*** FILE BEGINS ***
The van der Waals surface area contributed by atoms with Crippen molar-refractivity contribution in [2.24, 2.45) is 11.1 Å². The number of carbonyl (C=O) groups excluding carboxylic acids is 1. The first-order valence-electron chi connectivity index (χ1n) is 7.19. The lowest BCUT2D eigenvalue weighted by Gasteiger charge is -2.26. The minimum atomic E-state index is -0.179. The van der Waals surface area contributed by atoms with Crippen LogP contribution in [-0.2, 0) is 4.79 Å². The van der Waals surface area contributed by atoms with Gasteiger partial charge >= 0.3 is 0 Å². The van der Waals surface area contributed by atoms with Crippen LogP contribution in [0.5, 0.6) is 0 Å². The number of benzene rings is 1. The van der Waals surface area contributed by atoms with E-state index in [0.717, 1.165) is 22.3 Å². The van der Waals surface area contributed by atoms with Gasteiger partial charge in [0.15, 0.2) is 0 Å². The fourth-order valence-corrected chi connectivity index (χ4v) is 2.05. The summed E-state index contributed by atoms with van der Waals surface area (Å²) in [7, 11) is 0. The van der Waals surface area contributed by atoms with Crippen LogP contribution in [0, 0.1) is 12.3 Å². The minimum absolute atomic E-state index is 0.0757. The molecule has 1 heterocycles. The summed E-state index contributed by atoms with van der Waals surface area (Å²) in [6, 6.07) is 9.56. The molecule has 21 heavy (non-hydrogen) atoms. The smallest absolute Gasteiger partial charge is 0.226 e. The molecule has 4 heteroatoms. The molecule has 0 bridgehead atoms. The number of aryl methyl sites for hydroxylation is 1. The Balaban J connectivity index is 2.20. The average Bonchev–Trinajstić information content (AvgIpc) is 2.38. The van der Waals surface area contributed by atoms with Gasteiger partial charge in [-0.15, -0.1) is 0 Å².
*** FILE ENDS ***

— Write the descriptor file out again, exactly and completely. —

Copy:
The van der Waals surface area contributed by atoms with Crippen molar-refractivity contribution in [2.24, 2.45) is 11.1 Å². The number of carbonyl (C=O) groups excluding carboxylic acids is 1. The first-order valence-electron chi connectivity index (χ1n) is 7.19. The lowest BCUT2D eigenvalue weighted by Gasteiger charge is -2.26. The minimum atomic E-state index is -0.179. The van der Waals surface area contributed by atoms with Crippen LogP contribution in [-0.2, 0) is 4.79 Å². The van der Waals surface area contributed by atoms with Gasteiger partial charge >= 0.3 is 0 Å². The van der Waals surface area contributed by atoms with Crippen LogP contribution in [0.5, 0.6) is 0 Å². The number of benzene rings is 1. The van der Waals surface area contributed by atoms with E-state index in [0.717, 1.165) is 22.3 Å². The van der Waals surface area contributed by atoms with Gasteiger partial charge in [0.15, 0.2) is 0 Å². The fourth-order valence-corrected chi connectivity index (χ4v) is 2.05. The summed E-state index contributed by atoms with van der Waals surface area (Å²) in [7, 11) is 0. The van der Waals surface area contributed by atoms with Crippen LogP contribution in [0, 0.1) is 12.3 Å². The minimum absolute atomic E-state index is 0.0757. The molecule has 1 heterocycles. The summed E-state index contributed by atoms with van der Waals surface area (Å²) in [6, 6.07) is 9.56. The molecule has 21 heavy (non-hydrogen) atoms. The smallest absolute Gasteiger partial charge is 0.226 e. The molecule has 4 heteroatoms. The molecule has 0 bridgehead atoms. The number of aryl methyl sites for hydroxylation is 1. The Balaban J connectivity index is 2.20. The average Bonchev–Trinajstić information content (AvgIpc) is 2.38. The van der Waals surface area contributed by atoms with Gasteiger partial charge in [-0.15, -0.1) is 0 Å².